Laying the foundation of for communication
As with empathy, expectations for communication flow must be established early. Clients benefit from holding kickoff meetings that allow ideas and preferences to be shared in consideration of budget, space, and schedule. These introductory-type meetings should be absent of preconceived concept drawings that borrow from previous client experiences. Early assumptions are symptomatic of poor communication and an easy source of fractured relationships.
In my experience, it is frustrating to be in a proposal review when the service provider claims, “We have everything figured out!” How could everything be decided when no questions have been asked? Instead, take the opportunity to understand clients and to gain as much knowledge about the company’s people, processes, systems, mission, and vision – information that is best gleaned by asking questions during introductory meetings.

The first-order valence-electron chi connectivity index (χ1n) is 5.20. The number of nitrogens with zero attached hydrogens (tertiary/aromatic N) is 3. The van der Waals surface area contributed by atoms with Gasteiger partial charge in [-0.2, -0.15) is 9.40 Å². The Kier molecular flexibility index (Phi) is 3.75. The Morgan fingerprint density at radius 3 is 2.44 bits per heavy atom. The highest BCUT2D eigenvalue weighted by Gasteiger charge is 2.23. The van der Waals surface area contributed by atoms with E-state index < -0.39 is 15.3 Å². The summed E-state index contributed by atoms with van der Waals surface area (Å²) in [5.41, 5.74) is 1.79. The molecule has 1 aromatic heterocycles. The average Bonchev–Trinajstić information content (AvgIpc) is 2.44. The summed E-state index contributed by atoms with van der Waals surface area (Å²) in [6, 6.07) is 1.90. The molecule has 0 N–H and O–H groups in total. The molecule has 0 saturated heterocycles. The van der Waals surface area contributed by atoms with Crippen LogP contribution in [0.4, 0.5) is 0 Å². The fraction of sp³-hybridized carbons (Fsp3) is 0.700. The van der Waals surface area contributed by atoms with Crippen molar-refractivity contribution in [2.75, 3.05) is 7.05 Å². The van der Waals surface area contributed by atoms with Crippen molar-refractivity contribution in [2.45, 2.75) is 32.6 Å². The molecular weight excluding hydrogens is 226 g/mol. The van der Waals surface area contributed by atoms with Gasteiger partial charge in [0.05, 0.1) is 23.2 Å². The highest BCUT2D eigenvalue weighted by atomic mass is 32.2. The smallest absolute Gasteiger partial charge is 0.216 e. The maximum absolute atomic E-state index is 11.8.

A kickoff meeting is also the time to devise checklists, to establish deadlines, and to assign responsibilities for future meetings. All in-person meetings should be backed up with email confirmations and signed documents, where applicable. If vital information is not captured in email, it has essentially gone unsaid. Additionally, have someone record and disseminate a transcript of each meeting – someone who is not tasked with anything other than compiling notes.
Conversing along the project continuum
With an information-gathering meeting as the baseline, engage in proactive communication throughout the project so that construction is not significantly stalled.
With an information-gathering meeting as the baseline, engage in proactive communication throughout the project so that construction is not significantly stalled.